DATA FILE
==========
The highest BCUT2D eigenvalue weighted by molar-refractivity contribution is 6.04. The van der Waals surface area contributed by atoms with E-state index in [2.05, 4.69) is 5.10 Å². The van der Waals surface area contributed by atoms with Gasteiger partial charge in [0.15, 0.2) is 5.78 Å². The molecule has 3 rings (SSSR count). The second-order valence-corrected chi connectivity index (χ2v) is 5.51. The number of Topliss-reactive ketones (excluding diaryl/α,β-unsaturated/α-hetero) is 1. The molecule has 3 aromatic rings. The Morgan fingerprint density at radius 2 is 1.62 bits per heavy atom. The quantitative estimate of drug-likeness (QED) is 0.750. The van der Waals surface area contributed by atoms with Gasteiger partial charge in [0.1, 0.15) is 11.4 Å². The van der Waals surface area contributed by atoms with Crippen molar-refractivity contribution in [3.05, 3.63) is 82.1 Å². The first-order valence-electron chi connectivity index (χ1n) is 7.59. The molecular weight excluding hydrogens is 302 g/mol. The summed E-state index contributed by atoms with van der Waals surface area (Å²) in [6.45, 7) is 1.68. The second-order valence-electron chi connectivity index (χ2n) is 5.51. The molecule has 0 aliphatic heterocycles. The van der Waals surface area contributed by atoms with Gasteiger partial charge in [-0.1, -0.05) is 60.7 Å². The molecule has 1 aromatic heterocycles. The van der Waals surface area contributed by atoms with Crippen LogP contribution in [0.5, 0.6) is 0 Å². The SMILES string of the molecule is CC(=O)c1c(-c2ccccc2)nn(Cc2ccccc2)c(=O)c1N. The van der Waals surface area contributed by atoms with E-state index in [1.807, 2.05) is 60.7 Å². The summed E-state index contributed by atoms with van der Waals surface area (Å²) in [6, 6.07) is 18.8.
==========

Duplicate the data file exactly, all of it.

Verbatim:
The highest BCUT2D eigenvalue weighted by molar-refractivity contribution is 6.04. The van der Waals surface area contributed by atoms with E-state index in [2.05, 4.69) is 5.10 Å². The van der Waals surface area contributed by atoms with Gasteiger partial charge in [0.15, 0.2) is 5.78 Å². The molecule has 3 rings (SSSR count). The second-order valence-corrected chi connectivity index (χ2v) is 5.51. The number of Topliss-reactive ketones (excluding diaryl/α,β-unsaturated/α-hetero) is 1. The molecule has 3 aromatic rings. The Morgan fingerprint density at radius 2 is 1.62 bits per heavy atom. The quantitative estimate of drug-likeness (QED) is 0.750. The van der Waals surface area contributed by atoms with Gasteiger partial charge in [0.1, 0.15) is 11.4 Å². The van der Waals surface area contributed by atoms with Crippen molar-refractivity contribution in [3.05, 3.63) is 82.1 Å². The first-order valence-electron chi connectivity index (χ1n) is 7.59. The molecular weight excluding hydrogens is 302 g/mol. The summed E-state index contributed by atoms with van der Waals surface area (Å²) in [6.45, 7) is 1.68. The second-order valence-electron chi connectivity index (χ2n) is 5.51. The molecule has 0 aliphatic heterocycles. The van der Waals surface area contributed by atoms with Gasteiger partial charge in [-0.1, -0.05) is 60.7 Å². The molecule has 1 aromatic heterocycles. The van der Waals surface area contributed by atoms with Crippen LogP contribution in [0.5, 0.6) is 0 Å². The SMILES string of the molecule is CC(=O)c1c(-c2ccccc2)nn(Cc2ccccc2)c(=O)c1N. The van der Waals surface area contributed by atoms with E-state index in [1.807, 2.05) is 60.7 Å². The summed E-state index contributed by atoms with van der Waals surface area (Å²) in [6, 6.07) is 18.8.